A person bearing the responsibility of a supervisor such as Mr. Penrice occupies a position of trust, and is charged with a high degree of care and caution, commensurate with his managerial responsibilities. The knowing release of a train that is not certified fit to travel constitutes a serious degree of negligence deserving of the most heavy disciplinary consequences. In the result, however, Mr. Penrice did not lose his job while Mr. Taylor and Mr. Parsons did. It is trite to say that in matters of industrial discipline like conduct should merit like discipline. On the whole of the material before me, while I share the view of the Company with respect to the severity of Mr. Taylorís and Mr. Parsonsí actions, I cannot reject the Unionís contention that in the circumstances Mr. Penrice received preferential treatment, as a result of which the two carmen were made the victims of an unequal and discriminatory penalty.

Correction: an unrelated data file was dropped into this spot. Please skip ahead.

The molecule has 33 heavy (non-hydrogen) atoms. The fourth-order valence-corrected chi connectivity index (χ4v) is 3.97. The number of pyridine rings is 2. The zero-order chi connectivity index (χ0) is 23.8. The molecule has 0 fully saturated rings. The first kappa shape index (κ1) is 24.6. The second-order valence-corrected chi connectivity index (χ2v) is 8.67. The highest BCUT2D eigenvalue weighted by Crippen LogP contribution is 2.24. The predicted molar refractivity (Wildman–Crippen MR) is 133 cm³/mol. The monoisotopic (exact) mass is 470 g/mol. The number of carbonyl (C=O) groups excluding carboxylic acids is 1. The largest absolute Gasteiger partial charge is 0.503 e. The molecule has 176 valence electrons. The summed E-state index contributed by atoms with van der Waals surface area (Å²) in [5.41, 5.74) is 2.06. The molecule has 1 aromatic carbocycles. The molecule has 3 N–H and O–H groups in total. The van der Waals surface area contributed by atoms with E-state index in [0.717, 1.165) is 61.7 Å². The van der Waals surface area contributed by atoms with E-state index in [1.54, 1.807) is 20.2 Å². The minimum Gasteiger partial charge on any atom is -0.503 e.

For the foregoing reasons the grievance must be allowed, in part. In light of the treatment of Mr. Penrice, I am compelled to conclude that a lengthy period of suspension should be substituted as the appropriate measure of discipline for Mr. Taylor. The grievor shall, therefore, be reinstated into his employment, without compensation and without loss of seniority, with his disciplinary record to stand at the same number of demerits as prior to the incident of August 13, 1988. Nothing in the Arbitratorís conclusions, which are arrived at with great reluctance, should be construed as condonation of any aspect of the grievorís conduct. It should be apparent to Mr. Taylor that any recurrence of conduct of the same kind will merit the most serious consequences.

The Arbitrator retains jurisdiction in the event of any dispute between the parties with respect to the interpretation or implementation of this Award.

DATED AT TORONTO, this 25th day of July, 1989.

(signed) Michel G. Picher

Arbitrator